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Fried Sage Leaves in Beer Batter

A simple and delicious summertime snack.

Recipes can sometimes seem too straightforward to write out and bind in a cookbook. Such was the case for this dish of fried sage leaves that British-born chef Letitia Clark thought so simple, she wondered whether to even include it in her first cookbook, Bitter Honey, full of lessons and foods learned in her new home on the Mediterranean island of Sardinia. “But,” she concluded, “it has to be here, as proof that simple is often best.” Gingerly coating fresh sage leaves in a batter lent levity by cold beer makes for a salty, herby summer drinking snack that certainly proves the old adage right.


Yield:Serves 6
  • 30 or so sage leaves
  • 1¾ cups (13½ fluid oz./400 ml.) mild olive, grapeseed, or sunflower oil, for frying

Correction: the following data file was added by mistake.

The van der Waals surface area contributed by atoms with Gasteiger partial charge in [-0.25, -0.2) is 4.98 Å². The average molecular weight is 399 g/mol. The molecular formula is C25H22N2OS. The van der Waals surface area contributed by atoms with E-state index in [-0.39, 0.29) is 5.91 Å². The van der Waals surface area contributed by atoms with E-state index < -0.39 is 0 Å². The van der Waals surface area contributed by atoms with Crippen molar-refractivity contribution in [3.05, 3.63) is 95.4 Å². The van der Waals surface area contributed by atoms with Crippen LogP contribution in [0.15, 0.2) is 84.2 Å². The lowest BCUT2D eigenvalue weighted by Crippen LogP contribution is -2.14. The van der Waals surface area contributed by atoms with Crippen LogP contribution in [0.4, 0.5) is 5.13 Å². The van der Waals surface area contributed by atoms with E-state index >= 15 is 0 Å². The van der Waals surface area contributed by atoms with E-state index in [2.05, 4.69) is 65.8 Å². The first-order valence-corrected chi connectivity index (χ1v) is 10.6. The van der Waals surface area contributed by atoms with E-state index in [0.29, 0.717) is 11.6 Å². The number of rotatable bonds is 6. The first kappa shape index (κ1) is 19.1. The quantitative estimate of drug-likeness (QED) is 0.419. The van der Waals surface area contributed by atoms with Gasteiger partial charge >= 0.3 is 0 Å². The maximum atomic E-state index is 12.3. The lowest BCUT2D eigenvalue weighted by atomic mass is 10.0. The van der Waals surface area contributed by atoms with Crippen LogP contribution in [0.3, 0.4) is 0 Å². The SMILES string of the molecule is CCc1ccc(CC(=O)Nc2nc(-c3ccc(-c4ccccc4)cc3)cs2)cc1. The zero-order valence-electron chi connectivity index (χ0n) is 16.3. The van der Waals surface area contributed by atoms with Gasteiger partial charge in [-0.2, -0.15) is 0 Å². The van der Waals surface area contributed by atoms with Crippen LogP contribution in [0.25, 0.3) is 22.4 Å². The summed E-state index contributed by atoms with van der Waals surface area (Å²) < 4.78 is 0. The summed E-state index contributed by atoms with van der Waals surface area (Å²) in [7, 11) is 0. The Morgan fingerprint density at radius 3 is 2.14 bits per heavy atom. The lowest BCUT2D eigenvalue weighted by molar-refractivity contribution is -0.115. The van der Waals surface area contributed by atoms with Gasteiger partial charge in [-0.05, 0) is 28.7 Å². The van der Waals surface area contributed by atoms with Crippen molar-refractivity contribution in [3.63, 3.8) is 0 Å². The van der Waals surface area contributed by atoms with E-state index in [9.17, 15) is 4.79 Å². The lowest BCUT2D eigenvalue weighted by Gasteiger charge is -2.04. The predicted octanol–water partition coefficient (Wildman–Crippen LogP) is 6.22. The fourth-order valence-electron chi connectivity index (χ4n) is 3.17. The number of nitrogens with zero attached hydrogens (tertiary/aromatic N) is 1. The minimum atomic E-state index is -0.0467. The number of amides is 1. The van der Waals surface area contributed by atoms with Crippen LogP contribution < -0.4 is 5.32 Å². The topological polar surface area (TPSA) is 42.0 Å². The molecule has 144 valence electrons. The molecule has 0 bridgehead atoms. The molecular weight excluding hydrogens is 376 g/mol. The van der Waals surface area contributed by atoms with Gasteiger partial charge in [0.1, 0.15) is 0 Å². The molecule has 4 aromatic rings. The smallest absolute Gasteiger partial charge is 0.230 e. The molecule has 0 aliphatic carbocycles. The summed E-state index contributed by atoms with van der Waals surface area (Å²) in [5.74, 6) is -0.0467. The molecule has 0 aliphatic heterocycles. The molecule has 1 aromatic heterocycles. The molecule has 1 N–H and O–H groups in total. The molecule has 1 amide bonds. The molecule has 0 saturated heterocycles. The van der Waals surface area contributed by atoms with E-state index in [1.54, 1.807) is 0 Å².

• ⅔ cup (2¾ oz./80 g.) 00 flour (or substitute all-purpose flour)
  • ½ cup (3¾ fluid oz./110 ml.) light, ice-cold beer, like a lager
  • Sea salt


Select the sage leaves, picking the best, most even-sized, arrow-shaped leaves with a little length of stalk attached for holding onto. Wash them well in cold water and then pat dry.

Add the flour to a large bowl, then make a well in the center of the flour. Slowly pour the beer into the well, whisking gently to combine. Continue whisking until a smooth batter is formed, but don’t be too vigorous, as you’ll beat out all the bubbles. Add a good pinch of salt to the batter and stir once more to combine.

In a saucepan or deep fryer, add the oil and use a thermometer to heat it to 350 degrees Fahrenheit.

Working one at a time, dip each leaf in the batter and swirl until evenly coated, shaking off any excess batter. Working in batches, lower the battered leaves into the oil and fry until golden, flipping to make sure they achieve an even color on both sides. Remove with a slotted spoon and place onto paper towels to absorb any excess oil. Eat immediately, preferably with a glass of cold beer.

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